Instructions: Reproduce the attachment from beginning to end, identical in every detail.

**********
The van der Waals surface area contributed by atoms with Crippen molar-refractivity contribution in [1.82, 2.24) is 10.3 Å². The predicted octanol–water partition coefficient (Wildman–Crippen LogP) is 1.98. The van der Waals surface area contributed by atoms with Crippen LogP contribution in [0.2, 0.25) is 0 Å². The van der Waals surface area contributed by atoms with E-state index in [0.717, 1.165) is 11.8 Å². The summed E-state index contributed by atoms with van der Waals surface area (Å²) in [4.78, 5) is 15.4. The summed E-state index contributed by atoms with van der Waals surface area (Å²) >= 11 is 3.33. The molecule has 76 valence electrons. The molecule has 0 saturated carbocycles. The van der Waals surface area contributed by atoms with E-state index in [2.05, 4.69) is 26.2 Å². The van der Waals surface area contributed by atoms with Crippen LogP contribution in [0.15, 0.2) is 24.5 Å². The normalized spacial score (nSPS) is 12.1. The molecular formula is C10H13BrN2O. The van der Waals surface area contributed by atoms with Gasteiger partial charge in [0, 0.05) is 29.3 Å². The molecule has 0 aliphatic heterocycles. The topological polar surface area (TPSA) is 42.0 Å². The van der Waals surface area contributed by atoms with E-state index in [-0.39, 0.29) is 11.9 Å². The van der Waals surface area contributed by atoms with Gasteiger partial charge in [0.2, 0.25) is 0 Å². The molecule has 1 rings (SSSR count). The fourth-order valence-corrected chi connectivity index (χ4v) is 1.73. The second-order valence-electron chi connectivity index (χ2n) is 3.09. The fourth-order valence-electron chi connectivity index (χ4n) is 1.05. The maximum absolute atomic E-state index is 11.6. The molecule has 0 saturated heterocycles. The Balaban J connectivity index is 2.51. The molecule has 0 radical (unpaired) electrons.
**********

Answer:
The van der Waals surface area contributed by atoms with Crippen molar-refractivity contribution in [1.82, 2.24) is 10.3 Å². The predicted octanol–water partition coefficient (Wildman–Crippen LogP) is 1.98. The van der Waals surface area contributed by atoms with Crippen LogP contribution in [0.2, 0.25) is 0 Å². The van der Waals surface area contributed by atoms with E-state index in [0.717, 1.165) is 11.8 Å². The summed E-state index contributed by atoms with van der Waals surface area (Å²) in [4.78, 5) is 15.4. The summed E-state index contributed by atoms with van der Waals surface area (Å²) >= 11 is 3.33. The molecule has 76 valence electrons. The molecule has 0 saturated carbocycles. The van der Waals surface area contributed by atoms with E-state index in [2.05, 4.69) is 26.2 Å². The van der Waals surface area contributed by atoms with Crippen LogP contribution in [0.15, 0.2) is 24.5 Å². The normalized spacial score (nSPS) is 12.1. The molecular formula is C10H13BrN2O. The van der Waals surface area contributed by atoms with Gasteiger partial charge in [0, 0.05) is 29.3 Å². The molecule has 0 aliphatic heterocycles. The topological polar surface area (TPSA) is 42.0 Å². The van der Waals surface area contributed by atoms with E-state index in [-0.39, 0.29) is 11.9 Å². The van der Waals surface area contributed by atoms with Gasteiger partial charge in [0.2, 0.25) is 0 Å². The molecule has 1 rings (SSSR count). The fourth-order valence-corrected chi connectivity index (χ4v) is 1.73. The second-order valence-electron chi connectivity index (χ2n) is 3.09. The fourth-order valence-electron chi connectivity index (χ4n) is 1.05. The maximum absolute atomic E-state index is 11.6. The molecule has 0 saturated heterocycles. The Balaban J connectivity index is 2.51. The molecule has 0 radical (unpaired) electrons.